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Title: Access, agency, assimilation : exploring literacy among adult Gypsies and travellers in three authorities in Southern England
Author: McCaffery, Juliet D.
Awarding Body: University of Sussex
Current Institution: University of Sussex
Date of Award: 2012
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Abstract:
This thesis explored Gypsies' and Travellers' perceptions of the value and importance of literacy to themselves and their communities. It examined the political and social factors that affected the extent and availability of literacy provision for adult Gypsies and Travellers and their level of participation. It focused on how Gypsies' and Travellers' levels of literacy impacted on their ability to engage effectively with authority. The research focused on two rural and one urban authority in the South of England but also drew on information from neighbouring authorities and Ireland. A qualitative constructivist epistemology was adopted in which ethnography was the main research tool. The data were collected through in-depth interviews and informal conversations with Gypsies and Travellers, public officials and local politicians, a survey of adult education providers, observation of sundry national and local meetings, participant observation and analysis of the discourse and dialogue of two official forums and data from a variety of sources including television programmes and press reports. The research found that Gypsies and Travellers attached little value to textual literacy, did not view literacy as important to economic success and did not perceive the ability to read and write as contributing to their status or self esteem. Other skills were valued more highly. These attitudes challenge dominant education and development discourses which perceive textual literacy as essential to economic achievement, self esteem and status. The research also highlighted a vacuum in literacy and education policy and provision for adult Gypsies and Travellers who were largely invisible in post-school policy documents, even in those purporting to address equality issues. There was no targeted provision in the three authorities, only a few short term projects elsewhere and little interest among providers. Although mainstream provision was available to Gypsy and Travellers as to all adults, those who wished to learn preferred to teach themselves or be taught by friends and family. The research drew on current theories of discourse, power and control. Primary and secondary Discourses impacted on two areas, the absence of educational opportunities for adult Gypsies and Travellers and on their communicative practices and agency. The lack of targeted literacy provision for Gypsies and Travellers was not accidental but a result of deep seated negative attitudes constructed and maintained through the secondary Discourses of dominant groups and bureaucratic institutions. Interviews and observations revealed that language and discourse was more important to Gypsies and Travellers than the ability to read and write, particularly when communicating privately or publicly with authorities. In these contexts, their own primary discourses, learned through home and community practices, were insufficient. The Gypsies and Travellers who were formally educated and were bi-discoursal were able to operate within secondary institutional Discourses. Though others had life experiences which gave them some understanding of the Discourses of power and bureaucracy, they were not able to communicate or challenge as effectively. The research critiques current models of literacy provision for adults. Though aspects of the models can address specific literacy requirements in specific situations, none of the models including New Literacy Studies and critical literacies, sufficiently address the need to become bi-discoursal or develop the agency to affect decisions controlling their lives. Gypsies and Travellers fear formal education will lead to loss of identity, acculturation and assimilation, but without it they may lose what they seek to preserve. Different communities have different aspirations and face different tensions in different circumstances and each will make decisions accordingly. This research on Gypsies' and Travellers' perceptions and uses of literacy provides new insights into complex tensions and contradictions at both an empirical and theoretical level.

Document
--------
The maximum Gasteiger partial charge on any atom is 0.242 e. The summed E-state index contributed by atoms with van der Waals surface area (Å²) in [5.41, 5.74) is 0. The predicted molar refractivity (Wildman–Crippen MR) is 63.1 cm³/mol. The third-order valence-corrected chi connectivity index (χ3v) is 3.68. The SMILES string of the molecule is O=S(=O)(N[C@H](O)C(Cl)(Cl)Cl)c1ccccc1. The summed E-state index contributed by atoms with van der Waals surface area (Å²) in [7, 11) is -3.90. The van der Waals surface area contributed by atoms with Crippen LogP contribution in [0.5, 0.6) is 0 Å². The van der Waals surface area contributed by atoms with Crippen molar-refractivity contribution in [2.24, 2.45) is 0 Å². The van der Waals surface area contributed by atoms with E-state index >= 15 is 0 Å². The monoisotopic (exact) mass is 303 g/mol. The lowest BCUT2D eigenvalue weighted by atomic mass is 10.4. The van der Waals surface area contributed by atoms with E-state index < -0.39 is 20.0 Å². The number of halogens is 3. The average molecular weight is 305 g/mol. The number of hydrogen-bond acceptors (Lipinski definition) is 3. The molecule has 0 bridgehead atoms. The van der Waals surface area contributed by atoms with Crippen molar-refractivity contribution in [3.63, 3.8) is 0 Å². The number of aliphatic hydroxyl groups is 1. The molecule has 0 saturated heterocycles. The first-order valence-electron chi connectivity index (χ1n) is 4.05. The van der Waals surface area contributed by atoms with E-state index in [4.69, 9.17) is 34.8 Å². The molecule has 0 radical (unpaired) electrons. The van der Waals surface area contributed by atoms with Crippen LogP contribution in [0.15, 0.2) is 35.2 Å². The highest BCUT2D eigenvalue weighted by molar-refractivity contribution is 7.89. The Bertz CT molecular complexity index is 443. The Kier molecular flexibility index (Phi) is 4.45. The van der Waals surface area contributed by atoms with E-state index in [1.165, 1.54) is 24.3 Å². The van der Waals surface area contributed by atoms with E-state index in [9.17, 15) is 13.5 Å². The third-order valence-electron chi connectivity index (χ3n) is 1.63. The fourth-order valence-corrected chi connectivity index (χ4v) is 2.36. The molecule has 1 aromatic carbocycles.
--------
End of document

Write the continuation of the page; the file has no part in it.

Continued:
Supervisor: Not available Sponsor: Not available
Qualification Name: Thesis (Ph.D.) Qualification Level: Doctoral
EThOS ID: uk.bl.ethos.554417  DOI: Not available
Keywords: LC0149 Literacy. Illiteracy ; LC3503 Romanies. Gypsies
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